• With continued reference to FIG. 25, it can be seen that the view 436 results from manipulating a “log/event analyzer” tab in the top of the presentation area 408. Manipulating a “log viewer” tab in the top of the presentation area 408 may provide detailed information in relation to each of the logs having a common event shown in the view 436 in FIG. 25. Turning to FIG. 26, all of the logs processed as the same common event may be illustrated in a view 440. To obtain more detailed information regarding any of the logs processed as the same common event in the view 440, a user may simply manipulate a desired log (e.g., double-clicking) to drill down into that log. As seen in FIG. 27, a pop-up window 444 has been displayed in response to manipulating any of the lines in the view 440 of FIG. 26. The pop-up window 444 includes event information for the selected processed log. More specifically, in response to the log message matching a particular log processing rule and thereby rising to the level of an event, the original log message may be displayed (e.g., near a top portion of pop-up window 444) in addition to metadata fields of the log message that are automatically parsed in response to the log message matching a particular log processing rule (e.g., see the portion of pop-up window 444 below the raw log message). For instance, information such as a normal date that the log message was generated, the log source host, the log source, a direction (e.g., local, external), etc. may all be displayed. Additionally, the MPE rule utilized to generate the events may be observed in addition to other information.
  • As discussed previously, default and user configurable alarms may be created and used by the event manager (see FIG. 15) to process events received from one or more log managers 242 through 244 (also see FIG. 15) to determine whether one or more alarms should be generated. To facilitate alarm rule creation, almost any log or event illustrated in the presentation area 408 may be appropriately manipulated to utilize one or more properties of the log or event as part of the alarm rule creation. That is, one or more logs or events that have been previously processed by one or more log processing rules may be identified or selected and then manipulated.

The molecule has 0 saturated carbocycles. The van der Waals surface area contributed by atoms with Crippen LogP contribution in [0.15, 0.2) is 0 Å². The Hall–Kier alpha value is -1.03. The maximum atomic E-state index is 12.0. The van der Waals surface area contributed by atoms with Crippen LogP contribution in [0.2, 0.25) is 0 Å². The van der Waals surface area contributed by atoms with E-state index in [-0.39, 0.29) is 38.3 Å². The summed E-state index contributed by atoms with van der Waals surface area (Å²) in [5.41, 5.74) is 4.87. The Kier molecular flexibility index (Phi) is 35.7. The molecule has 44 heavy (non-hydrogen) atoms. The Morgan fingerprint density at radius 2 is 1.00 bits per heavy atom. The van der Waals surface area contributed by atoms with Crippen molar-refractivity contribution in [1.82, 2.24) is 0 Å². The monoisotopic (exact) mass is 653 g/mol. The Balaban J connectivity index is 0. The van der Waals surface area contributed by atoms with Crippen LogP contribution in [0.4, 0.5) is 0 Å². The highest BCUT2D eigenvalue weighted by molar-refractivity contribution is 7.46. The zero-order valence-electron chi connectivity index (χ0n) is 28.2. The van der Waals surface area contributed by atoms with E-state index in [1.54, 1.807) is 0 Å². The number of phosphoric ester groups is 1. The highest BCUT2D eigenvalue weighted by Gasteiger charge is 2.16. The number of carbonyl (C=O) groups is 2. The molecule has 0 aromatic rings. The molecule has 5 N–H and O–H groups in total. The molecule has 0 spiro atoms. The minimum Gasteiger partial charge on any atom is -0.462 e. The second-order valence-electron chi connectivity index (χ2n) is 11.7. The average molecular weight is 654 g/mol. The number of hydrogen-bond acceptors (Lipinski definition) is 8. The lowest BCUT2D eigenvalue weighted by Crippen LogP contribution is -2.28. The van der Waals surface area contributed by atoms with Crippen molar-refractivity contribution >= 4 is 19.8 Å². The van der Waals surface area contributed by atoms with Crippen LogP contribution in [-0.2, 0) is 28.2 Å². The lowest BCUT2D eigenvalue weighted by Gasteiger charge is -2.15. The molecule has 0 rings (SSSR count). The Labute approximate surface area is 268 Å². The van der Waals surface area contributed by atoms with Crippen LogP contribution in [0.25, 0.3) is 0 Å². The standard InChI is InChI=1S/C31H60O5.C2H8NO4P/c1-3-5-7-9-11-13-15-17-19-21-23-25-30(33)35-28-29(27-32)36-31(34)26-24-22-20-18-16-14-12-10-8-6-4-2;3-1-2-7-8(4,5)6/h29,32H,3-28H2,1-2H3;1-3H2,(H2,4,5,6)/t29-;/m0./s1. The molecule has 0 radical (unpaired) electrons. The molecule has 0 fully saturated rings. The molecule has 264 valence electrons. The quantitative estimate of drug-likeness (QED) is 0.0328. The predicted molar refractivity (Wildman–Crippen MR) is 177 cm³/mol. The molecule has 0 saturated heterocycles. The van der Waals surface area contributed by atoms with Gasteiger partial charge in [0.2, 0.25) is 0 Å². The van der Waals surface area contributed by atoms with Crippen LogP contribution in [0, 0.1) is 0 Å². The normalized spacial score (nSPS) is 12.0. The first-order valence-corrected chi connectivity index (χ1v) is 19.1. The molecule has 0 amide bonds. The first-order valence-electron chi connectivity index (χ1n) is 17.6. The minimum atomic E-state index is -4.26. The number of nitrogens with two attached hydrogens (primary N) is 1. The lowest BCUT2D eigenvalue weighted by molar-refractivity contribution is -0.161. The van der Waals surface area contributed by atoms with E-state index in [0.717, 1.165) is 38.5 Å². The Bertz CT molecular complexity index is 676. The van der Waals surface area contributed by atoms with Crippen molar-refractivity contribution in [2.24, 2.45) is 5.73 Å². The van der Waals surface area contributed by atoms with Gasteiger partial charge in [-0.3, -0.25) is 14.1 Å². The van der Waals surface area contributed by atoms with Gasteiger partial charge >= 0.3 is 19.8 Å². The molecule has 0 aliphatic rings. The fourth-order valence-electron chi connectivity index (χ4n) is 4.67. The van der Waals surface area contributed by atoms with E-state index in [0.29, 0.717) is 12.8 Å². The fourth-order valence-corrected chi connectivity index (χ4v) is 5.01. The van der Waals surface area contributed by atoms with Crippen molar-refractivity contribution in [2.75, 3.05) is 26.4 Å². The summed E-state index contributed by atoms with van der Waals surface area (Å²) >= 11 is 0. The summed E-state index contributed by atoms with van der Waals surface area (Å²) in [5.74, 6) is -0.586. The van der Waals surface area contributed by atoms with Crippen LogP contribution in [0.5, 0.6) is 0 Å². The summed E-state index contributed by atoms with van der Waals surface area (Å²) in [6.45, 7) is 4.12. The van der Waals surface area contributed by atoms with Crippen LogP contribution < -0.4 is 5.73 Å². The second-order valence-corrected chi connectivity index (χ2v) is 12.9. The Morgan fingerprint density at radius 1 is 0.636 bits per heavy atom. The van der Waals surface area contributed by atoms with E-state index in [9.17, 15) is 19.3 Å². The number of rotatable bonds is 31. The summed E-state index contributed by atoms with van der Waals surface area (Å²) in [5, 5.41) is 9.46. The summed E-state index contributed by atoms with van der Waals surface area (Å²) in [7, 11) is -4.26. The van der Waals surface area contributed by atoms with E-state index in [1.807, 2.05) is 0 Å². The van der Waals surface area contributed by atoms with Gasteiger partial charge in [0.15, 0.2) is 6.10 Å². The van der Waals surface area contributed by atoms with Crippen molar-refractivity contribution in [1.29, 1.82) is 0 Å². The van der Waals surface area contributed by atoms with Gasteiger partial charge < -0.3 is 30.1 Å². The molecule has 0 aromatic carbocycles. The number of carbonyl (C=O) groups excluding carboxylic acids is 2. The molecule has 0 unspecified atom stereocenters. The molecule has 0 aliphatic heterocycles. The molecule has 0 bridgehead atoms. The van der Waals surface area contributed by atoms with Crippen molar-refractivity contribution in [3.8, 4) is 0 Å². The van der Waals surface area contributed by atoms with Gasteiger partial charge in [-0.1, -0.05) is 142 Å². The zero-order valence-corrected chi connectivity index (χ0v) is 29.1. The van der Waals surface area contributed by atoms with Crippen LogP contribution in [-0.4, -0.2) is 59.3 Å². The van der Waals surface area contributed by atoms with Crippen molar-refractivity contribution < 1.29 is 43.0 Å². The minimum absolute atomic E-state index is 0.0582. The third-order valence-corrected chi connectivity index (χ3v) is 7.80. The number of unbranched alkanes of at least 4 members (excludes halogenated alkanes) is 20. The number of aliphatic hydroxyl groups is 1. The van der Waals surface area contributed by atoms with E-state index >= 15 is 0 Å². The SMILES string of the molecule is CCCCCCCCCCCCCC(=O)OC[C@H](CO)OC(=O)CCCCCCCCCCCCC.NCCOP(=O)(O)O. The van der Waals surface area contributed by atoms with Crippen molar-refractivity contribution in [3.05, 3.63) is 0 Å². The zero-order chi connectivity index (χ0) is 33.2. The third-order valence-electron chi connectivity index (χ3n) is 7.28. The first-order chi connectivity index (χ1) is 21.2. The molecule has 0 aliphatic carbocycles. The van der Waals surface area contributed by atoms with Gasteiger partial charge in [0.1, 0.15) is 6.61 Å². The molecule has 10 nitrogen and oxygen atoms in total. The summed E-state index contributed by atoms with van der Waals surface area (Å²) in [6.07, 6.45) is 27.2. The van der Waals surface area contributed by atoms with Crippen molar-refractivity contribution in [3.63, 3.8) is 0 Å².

• For instance, and with reference now to FIG. 28, a log (or the line in the presentation area 408 representing the log) has been right-clicked on to bring up drop-down menu 448 whereby a “Create Alarm Rule” user manipulable feature may be selected. Upon selecting the Create Alarm Rule user manipulable feature, a pop-up window 452 (see FIG. 29) may be displayed informing the user that the rule can be created with most or all of the parsed metadata from the log message or with only a limited set of information from parsed metadata of the log message. In either case, the alarm rule can be edited according to the user's preferences. Upon selecting yes or no in the pop-up window 452, another pop-up window 456 may be displayed to the user in FIG. 30 querying the user as to whether a global rule (e.g., a global alarm rule) is to be created. As used in this sense, designation of a global alarm rule means that all global administrators may have access to the global rule so as to edit or delete the global rule. Otherwise, this newly created alarm rule may only be manageable by the user creating the alarm rule.